The desire for optimal health as we age -- to be functionally-able for as long as possible -- has people embracing the concepts of wellness as a leading model of health management. The wellness model promotes self-responsibility for health and well-being within all areas of a person's life. This model incorporates a holistic perspective: The whole is greater than the sum of the parts. It integrates, balances, and blends the six dimensions of wellness (emotional, social, intellectual, physical, spiritual, and vocational) into individualized programming. Research shows that for many aging individuals, participation in whole-person health programs slows the aging process and promotes independence.

(See the next issue of Experience! for Part Two of Whole-Person Wellness for Vital Living, which will address society's new interest in wellness and provide a working definition of the wellness philosophy.)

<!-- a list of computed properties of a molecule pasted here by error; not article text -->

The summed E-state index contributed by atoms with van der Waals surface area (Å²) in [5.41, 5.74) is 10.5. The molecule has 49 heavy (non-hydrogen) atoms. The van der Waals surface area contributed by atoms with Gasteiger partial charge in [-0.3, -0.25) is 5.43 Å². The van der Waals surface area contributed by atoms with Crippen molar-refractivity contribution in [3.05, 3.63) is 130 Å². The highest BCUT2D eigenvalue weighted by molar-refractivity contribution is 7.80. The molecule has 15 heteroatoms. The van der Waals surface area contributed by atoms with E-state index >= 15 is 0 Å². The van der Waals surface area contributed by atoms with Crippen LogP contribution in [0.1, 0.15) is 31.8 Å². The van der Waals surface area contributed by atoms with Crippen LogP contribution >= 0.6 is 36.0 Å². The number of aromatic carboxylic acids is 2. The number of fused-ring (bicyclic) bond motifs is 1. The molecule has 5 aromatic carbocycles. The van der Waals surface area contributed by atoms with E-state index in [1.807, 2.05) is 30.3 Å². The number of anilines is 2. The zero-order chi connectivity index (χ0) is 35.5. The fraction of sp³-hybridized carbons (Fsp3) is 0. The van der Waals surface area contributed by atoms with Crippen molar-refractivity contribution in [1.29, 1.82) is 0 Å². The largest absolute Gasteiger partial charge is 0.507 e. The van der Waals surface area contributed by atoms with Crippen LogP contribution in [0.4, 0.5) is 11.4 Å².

Decrease in Mammogram Rate

After rising steadily for years,
the percentage of American women undergoing mammograms has dipped somewhat in recent times. According to the American Cancer Society and the Centers for Disease Control and Prevention (CDC), the portion of women age 40-plus who had a mammogram during the past two-year period:
  • rose from only 29 percent in 1987 to 76.4 percent in 2000, but then
  • fell to 74.6 percent between 2000 and 2005.
These statistics have led U.S. health officials to express concern that the fight against breast cancer may be waning. Two possible explanations for the decline, as offered by the CDC and other medical researchers, are:
  • a shortage of mammography screening facilities and specialists, and
  • an absence of health insurance among patients.